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Florida Blocked a Black Studies AP Course. Here’s How Kids Can Learn It Outside of School.

We asked scholars to tell us what works they think are most critical for a foundation in African American Studies.

Protesters asking for the teaching of Black history in state schools demonstrated last year at the Virginia Capitol in Richmond. A 2015 study found that less than 9% of high school history class time is devoted to Black history in the U.S.(Steve Helber/Associated Press)

Florida Gov. Ron DeSantis’ administration has rejected a proposed African American Studies course for high school students, saying that the advanced placement class “significantly lacks educational value.”

The College Board — a nonprofit organization that oversees SAT and Advanced Placement courses — had requested state approval of the new course, which delves into 400 years of Black people’s contributions to literature, politics, science, and other aspects of American life, according to the program description. Sixty high schools nationwide are participating in the pilot version of the course.

The Florida Department of Education’s Office of Articulation sent a letter last week to the College Board to block the effort, calling the course’s content “inexplicably contrary to Florida law.” In a Jan. 18 statement, the presidents of the Florida College System, which represent 28 community colleges in the state, supported the DeSantis administration’s decision. They said their institutions will not fund or support an academic requirement related to critical race theory, intersectionality, or “the idea that systems of oppression should be the primary lens through which teaching and learning are analyzed and/or improved upon,” a statement said. 

There is no indication that the AP course would teach critical race theory, an advanced academic concept that examines how societal systems are influenced by race and ethnicity.

Amid national efforts to restrict education about race and ethnicity in classrooms, rejection of the AP course adds to Black children’s inequitable access to opportunities in school. Already, Black students are not enrolled in AP courses at rates comparable to their white and Asian peers. Outside of AP courses, less than 9% of high school history class time is devoted to Black history in the U.S., according to a 2015 study by the National Museum of African American History and Culture.

For that reason, supplementing children’s education is often necessary to ensure a comprehensive understanding of Black history. Capital B asked four scholars of African American studies to tell us what works they think are most critical to give students a foundation in African American studies outside the classroom. 

Below is a reading list that we’ll expand on as more academic leaders fill us in on their top picks.

Malcolm X, Autobiography of Malcolm X as told to Alex Haley — “Still so relevant in understanding the ways in which Black men and women are treated as second-class citizens. What I love so much about this autobiography is that Malcolm’s Autobiography humanizes him while explaining how white racism shaped his views. Malcolm’s evolution after his trip to Mecca shows how we all evolve with new information.” — Dwonna Goldstone, director of African American Studies Program at Texas State University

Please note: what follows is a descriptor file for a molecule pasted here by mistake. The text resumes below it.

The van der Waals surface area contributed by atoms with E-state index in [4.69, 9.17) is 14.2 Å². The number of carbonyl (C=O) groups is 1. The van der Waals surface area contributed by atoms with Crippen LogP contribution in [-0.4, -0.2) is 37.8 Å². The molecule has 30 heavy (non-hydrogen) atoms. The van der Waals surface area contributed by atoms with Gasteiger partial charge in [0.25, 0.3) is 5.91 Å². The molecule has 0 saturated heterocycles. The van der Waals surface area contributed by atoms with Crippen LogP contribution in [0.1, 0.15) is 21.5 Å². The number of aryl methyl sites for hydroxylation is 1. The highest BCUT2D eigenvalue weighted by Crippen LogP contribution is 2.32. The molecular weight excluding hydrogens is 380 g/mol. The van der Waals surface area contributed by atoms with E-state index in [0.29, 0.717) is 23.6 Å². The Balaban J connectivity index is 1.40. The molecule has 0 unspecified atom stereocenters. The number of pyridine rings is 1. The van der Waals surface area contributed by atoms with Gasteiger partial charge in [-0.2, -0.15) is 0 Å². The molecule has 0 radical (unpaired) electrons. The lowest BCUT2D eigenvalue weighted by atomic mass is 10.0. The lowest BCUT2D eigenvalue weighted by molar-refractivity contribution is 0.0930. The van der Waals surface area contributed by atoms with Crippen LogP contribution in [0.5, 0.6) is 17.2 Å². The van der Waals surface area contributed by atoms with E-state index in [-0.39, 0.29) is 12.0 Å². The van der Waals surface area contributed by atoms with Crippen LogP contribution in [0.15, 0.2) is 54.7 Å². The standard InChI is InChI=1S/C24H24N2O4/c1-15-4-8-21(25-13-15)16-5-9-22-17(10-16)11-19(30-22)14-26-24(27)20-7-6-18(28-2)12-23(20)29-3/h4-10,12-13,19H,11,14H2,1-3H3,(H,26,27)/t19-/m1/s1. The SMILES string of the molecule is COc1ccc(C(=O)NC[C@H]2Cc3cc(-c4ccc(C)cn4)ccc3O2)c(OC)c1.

Nathaniel Norment Jr., The African American Studies Reader — A comprehensive list of essays and opinions by Black scholars on the foundation of African American studies. The book expands on the history of the discipline, how the curriculum should be taught, and the challenges of African American studies with a particular focus on higher education.

Abdul Alkalimat, The History of Black Studies — The author dives into Black college students’ activism in the 1960s that led to the creation of Black studies courses across the country. He writes about the intellectual history, social movement, and academic profession of Black studies, and how Black people established the field before it became institutionalized.

W.E.B. Du Bois, The Souls of Black Folk — Du Bois weaved themes of race and religion throughout this work to share the economic, political, and social challenges Black people faced at the hands of white people in 1903. The limitations placed on Black people as a result of the legacy of racism, sexism, and classism is still relevant in today’s society.

Harriet Jacobs, Incidents in the Life of a Slave Girl; Frederick Douglass, Narrative of the Life of Frederick Douglass, an American Slave

“Because Black history and slavery have been sanitized in an effort to — allegedly — placate the feelings of white students, all students should read Jacobs and Douglass. Both autobiographies detail the experiences of enslaved men and women, and in the case of Jacobs’s narrative, how enslaved women are subjected to sexual abuse and exploitation by white slaveholders.” — Goldstone

James Baldwin, A Letter to My Nephew — “Written in 1962, Baldwin’s A Letter to My Nephew explores his thoughts about his nephew’s future in a country with a horrific history of racism. This piece is still so relevant today as those in power continue to pass policies that restrict the teaching of Black history in this country. I mean, if we don’t know Black history, how can we explain why some groups have historically been left behind?” — Goldstone

Zora Neale Hurston, Their Eyes Were Watching God — Coined as one of the most important works of the 20th century, Hurston tackles the importance of gender roles, women’s rights, and self-discovery through the lens of the main character, a Black woman in her 30s who struggles to find her identity. The book tackles the influence of Black culture on community, relationships, and society.